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Three North African dust source areas and their geochemical fingerprint

Research output: Contribution to journalArticlepeer-review

Amy M. Jewell, Nick Drake, Anya J. Crocker, Natalie L. Bakker, Tereza Kunkelova, Charlie S. Bristow, Matthew J. Cooper, J. Andrew Milton, Paul S. Breeze, Paul A. Wilson

Original languageEnglish
Article number116645
JournalEARTH AND PLANETARY SCIENCE LETTERS
Volume554
DOIs
Accepted/In press2020
Published15 Jan 2021

Bibliographical note

Funding Information: This work was supported by the Natural Environment Research Council [grant number NE/L002531/1 to AMJ and NE/L002485/1 to NLB] and Royal Society Challenge Grant CH160073 and Royal Society Wolfson Merit Award to PAW. Research by PSB and ND utilised in this paper was funded by the Leverhulme Trust (grants RPG-2016-115 & ECF-2019-538). We thank Prof. Zongbo Shi and Clarissa Baldo from the University of Birmingham and Thomas Baird from University College London for their kind assistance. We are indebted to Dr. Moussa Abderamane from the University of N'Djamena and Dr Ahmed Adam from the University of Khartoum for their help arranging fieldwork and sample permits. We thank two anonymous referees for their constructive comments which helped improve the final manuscript. Funding Information: This work was supported by the Natural Environment Research Council [grant number NE/L002531/1 to AMJ and NE/L002485/1 to NLB] and Royal Society Challenge Grant CH160073 and Royal Society Wolfson Merit Award to PAW. Research by PSB and ND utilised in this paper was funded by the Leverhulme Trust (grants RPG-2016-115 & ECF-2019-538 ). We thank Prof. Zongbo Shi and Clarissa Baldo from the University of Birmingham and Thomas Baird from University College London for their kind assistance. We are indebted to Dr. Moussa Abderamane from the University of N'Djamena and Dr Ahmed Adam from the University of Khartoum for their help arranging fieldwork and sample permits. We thank two anonymous referees for their constructive comments which helped improve the final manuscript. Publisher Copyright: © 2020 Elsevier B.V. Copyright: Copyright 2020 Elsevier B.V., All rights reserved.

King's Authors

Abstract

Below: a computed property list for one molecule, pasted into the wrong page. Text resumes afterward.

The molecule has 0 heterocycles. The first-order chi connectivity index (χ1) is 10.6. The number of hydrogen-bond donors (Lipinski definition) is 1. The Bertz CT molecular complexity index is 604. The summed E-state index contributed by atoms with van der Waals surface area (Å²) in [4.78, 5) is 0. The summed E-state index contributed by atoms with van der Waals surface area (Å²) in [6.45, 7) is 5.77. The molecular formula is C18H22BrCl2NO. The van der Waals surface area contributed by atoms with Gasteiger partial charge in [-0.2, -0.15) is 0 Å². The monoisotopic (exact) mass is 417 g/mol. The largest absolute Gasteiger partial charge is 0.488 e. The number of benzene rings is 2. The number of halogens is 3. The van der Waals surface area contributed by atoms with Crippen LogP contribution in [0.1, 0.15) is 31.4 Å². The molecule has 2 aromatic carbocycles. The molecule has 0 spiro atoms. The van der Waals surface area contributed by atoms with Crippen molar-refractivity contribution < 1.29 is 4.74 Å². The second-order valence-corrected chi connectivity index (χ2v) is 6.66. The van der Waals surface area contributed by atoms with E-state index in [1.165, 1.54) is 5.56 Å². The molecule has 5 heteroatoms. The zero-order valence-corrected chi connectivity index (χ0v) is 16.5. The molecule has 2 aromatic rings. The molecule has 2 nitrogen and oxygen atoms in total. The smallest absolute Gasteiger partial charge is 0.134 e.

North Africa produces more than half of the world's atmospheric dust load. Once entrained into the atmosphere, this dust poses a human health hazard locally. It also modifies the radiative budget regionally, and supplies nutrients that fuel primary productivity across the North Atlantic Ocean and as far afield as the Amazonian Basin. Dust accumulation in deep sea and lacustrine sediments also provides a means to study changes in palaeoclimate, particularly those associated with rainfall climate change. Systematic analysis of satellite imagery has greatly improved our understanding of the trajectories of long-range North African dust plumes, but our knowledge of the dust-producing source regions and our ability to fingerprint their contribution to these export routes is surprisingly limited. Here we report new radiogenic isotope (Sr and Nd) data for sediment samples from known dust-producing substrates (dried river and lake beds), integrate them with published isotope data and weight them for dust source activation. We define three isotopically distinct preferential dust source areas (PSAs): a Western, a Central and an Eastern North African PSA. More data are needed, particularly from the Western PSA, but our results show a change in PSA dust source composition to more radiogenic Nd- and less radiogenic Sr-isotope values from west to east, in line with the overall decreasing age of the underlying bedrock. Our data reveal extreme isotopic heterogeneity within the Chadian region of the Central PSA, including an extremely distinctive geochemical fingerprint feeding the Bodélé Depression, the most active dust source on Earth. Our new analysis significantly improves the reliability by which windblown dust deposits can be geochemically fingerprinted to their distant source regions.

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